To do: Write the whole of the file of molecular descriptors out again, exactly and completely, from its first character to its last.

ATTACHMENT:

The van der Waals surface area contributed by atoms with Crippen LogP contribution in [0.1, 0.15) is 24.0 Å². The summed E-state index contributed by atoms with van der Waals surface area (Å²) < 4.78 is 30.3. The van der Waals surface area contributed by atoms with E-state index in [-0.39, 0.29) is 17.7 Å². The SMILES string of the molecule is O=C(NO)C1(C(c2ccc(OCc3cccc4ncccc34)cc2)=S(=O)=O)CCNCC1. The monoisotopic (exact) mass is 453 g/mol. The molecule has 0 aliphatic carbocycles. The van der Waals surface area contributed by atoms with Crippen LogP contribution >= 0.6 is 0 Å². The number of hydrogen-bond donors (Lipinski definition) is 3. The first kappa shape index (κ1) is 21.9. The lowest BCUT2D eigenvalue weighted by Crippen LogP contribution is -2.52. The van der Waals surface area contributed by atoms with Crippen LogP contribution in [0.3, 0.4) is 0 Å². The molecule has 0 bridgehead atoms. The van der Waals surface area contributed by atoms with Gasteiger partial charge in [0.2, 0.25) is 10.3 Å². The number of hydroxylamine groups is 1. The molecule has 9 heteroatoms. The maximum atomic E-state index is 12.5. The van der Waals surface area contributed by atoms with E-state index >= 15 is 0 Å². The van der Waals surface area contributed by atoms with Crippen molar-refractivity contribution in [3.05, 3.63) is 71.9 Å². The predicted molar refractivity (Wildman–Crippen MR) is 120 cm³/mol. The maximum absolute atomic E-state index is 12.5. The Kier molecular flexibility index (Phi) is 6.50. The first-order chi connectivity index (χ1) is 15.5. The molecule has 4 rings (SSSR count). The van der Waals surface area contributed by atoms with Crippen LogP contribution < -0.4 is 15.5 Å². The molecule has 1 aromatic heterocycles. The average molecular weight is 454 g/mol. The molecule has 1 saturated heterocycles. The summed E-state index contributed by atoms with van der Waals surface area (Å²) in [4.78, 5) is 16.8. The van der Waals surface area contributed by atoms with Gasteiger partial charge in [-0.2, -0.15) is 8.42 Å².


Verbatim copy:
The van der Waals surface area contributed by atoms with Crippen LogP contribution in [0.1, 0.15) is 24.0 Å². The summed E-state index contributed by atoms with van der Waals surface area (Å²) < 4.78 is 30.3. The van der Waals surface area contributed by atoms with E-state index in [-0.39, 0.29) is 17.7 Å². The SMILES string of the molecule is O=C(NO)C1(C(c2ccc(OCc3cccc4ncccc34)cc2)=S(=O)=O)CCNCC1. The monoisotopic (exact) mass is 453 g/mol. The molecule has 0 aliphatic carbocycles. The van der Waals surface area contributed by atoms with Crippen LogP contribution >= 0.6 is 0 Å². The number of hydrogen-bond donors (Lipinski definition) is 3. The first kappa shape index (κ1) is 21.9. The lowest BCUT2D eigenvalue weighted by Crippen LogP contribution is -2.52. The van der Waals surface area contributed by atoms with Crippen LogP contribution in [0.3, 0.4) is 0 Å². The molecule has 0 bridgehead atoms. The van der Waals surface area contributed by atoms with Gasteiger partial charge in [0.2, 0.25) is 10.3 Å². The number of hydroxylamine groups is 1. The molecule has 9 heteroatoms. The maximum atomic E-state index is 12.5. The van der Waals surface area contributed by atoms with E-state index >= 15 is 0 Å². The van der Waals surface area contributed by atoms with Crippen molar-refractivity contribution in [3.05, 3.63) is 71.9 Å². The predicted molar refractivity (Wildman–Crippen MR) is 120 cm³/mol. The maximum absolute atomic E-state index is 12.5. The Kier molecular flexibility index (Phi) is 6.50. The first-order chi connectivity index (χ1) is 15.5. The molecule has 4 rings (SSSR count). The van der Waals surface area contributed by atoms with Crippen LogP contribution < -0.4 is 15.5 Å². The molecule has 1 aromatic heterocycles. The average molecular weight is 454 g/mol. The molecule has 1 saturated heterocycles. The summed E-state index contributed by atoms with van der Waals surface area (Å²) in [4.78, 5) is 16.8. The van der Waals surface area contributed by atoms with Gasteiger partial charge in [-0.2, -0.15) is 8.42 Å².